Dante's Inferno, while a fictionalized version of the dichotomy of Heaven and Hell, is in many ways an accurate portrayal of the doctrines of Christianity. However, this Hell he creates is a Hell the Bible never expected. Influenced by the growing mistrust of the Pope throughout his native Florence, he never hesitates to write with personal opinion in the forefront. He burns Church officials next to petty thieves, and his self-righteous pursuit of salvation creates an animosity toward sin, especially the sins of other less devout individuals. The Inferno is a vivid painting of eternal torment, punishments directly influenced by the crimes with a touch of Dante's repulsive imagination. However, he is also quick to make his passion for the human body clear: he is completely disgusted by the disfiguration of any fellow man. His hatred of non-human shapes, echoed in the xenophobic attitude of the Church, is glorified by his use of monsters in his Inferno, monsters that are all distortions of humans. These pre-Christian monsters, presented as horrendous entities in contrast to living creatures, never had a chance for Heaven, and Dante never gives them a chance for redemption. Limbo is a place for virtuous pagans; Dante presents the monsters in the Inferno as purely blasphemous. He assumes this judgment to be common sense, that anything not created by God in his very likeness can never deserve sympathy. Yet a modern world, separated from Roman Catholic control, looks beyond original sin to declare damnation. Dante fails to prove that the monsters in the Inferno belong there beyond reason of their foreign birth, and in the numerous contradictions throughout, he proves the opposite.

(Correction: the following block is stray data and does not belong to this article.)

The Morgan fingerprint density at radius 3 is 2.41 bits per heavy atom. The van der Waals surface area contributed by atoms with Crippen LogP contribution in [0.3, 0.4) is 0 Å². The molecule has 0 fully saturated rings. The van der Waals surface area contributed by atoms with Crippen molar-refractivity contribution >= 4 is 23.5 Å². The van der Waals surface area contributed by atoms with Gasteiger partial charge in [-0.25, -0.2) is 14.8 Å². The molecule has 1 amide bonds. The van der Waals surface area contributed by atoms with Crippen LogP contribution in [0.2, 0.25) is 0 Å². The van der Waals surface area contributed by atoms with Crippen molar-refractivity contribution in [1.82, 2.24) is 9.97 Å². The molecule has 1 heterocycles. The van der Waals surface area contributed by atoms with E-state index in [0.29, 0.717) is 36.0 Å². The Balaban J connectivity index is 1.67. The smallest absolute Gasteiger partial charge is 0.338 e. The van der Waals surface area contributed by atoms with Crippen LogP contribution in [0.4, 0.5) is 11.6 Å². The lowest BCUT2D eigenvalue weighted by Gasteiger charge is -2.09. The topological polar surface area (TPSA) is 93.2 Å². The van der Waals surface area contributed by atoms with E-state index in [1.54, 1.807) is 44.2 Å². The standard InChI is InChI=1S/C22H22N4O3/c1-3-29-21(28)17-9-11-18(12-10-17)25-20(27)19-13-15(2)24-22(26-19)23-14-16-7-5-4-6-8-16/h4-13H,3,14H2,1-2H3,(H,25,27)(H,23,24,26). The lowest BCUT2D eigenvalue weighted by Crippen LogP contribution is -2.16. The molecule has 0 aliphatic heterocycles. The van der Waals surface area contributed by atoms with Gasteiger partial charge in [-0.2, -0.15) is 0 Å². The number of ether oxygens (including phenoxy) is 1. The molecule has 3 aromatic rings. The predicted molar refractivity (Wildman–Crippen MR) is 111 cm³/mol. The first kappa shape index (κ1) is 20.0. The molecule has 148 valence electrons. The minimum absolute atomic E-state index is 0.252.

[...] Dante places Geryon in Hell as living representation of fraud, a monster with a human face but a monster nonetheless. He tries to hide his body when he converses with Virgil, ashamed of what he is. Virgil requests help in descending into the Malebolge, and Geryon consents. Dante, in his “good master's presence . took [his] seat upon [Geryon's] ugly shoulders” and is overcome by terror for a majority of the ride (Dante 139). Yet even when Virgil mentions that it would be easier for Dante if the trip were slower, softer, Geryon complies; he expresses no animosity toward the companions, and his compliance, similar to that of the Centaurs, exhibits a natural kind of respect. [...]
[...] Virgil has some respect for the Centaurs, especially for the “great Chiron, tutor of Achilles” (Dante 97). Chiron commands a fellow Centaur, Nessus, to serve as their guide through some of the Seventh Circle, and with their “trusted escort,” Dante and Virgil continue their journey (99). Dante questions Nessus, even though the Centaur is beyond knowledgeable and points out every sinner of interest, and “turns toward the poet, whose answer was, him be first guide, I your second, now'” (99). [...]
[...] In most versions of the tales of Hercules, Nessus is responsible for the death of the great hero. Having tried to rape Deianira, the wife of Hercules, while carrying her on his back across the river Euenus, he too dies from an arrow of Hercules. Before he dies, he instructs Deianira to capture the blood from his wound, ensuring that it will preserve Hercules' love for her forever. Believing the Centaur, Deinaria later gives Hercules a “garment soaked in the Centaur's blood,” and the great hero dies, poisoned (Lindemans, Nessus remains among Centaurs a valiant sinner, infamous for his sly vengeance. [...]
[...] He does not force Antaeus to help them; he asks nicely. Virgil addresses the fact that Antaeus refused to join in his brothers in their war against the gods, and he strikes a deal with the giant, promising that Dante will “yield the thing that's longed for here” and “rebuild [his] fame on earth” (Dante 271). Desperate to no longer be seen as solely a monster, Antaeus is eager to grasp Dante in one hand and Virgil in the other, careful to have a good grip, and “sets [them] gently upon that bottom” before quickly straightening up and resuming his position as guard of the pit of Hell (273). [...]
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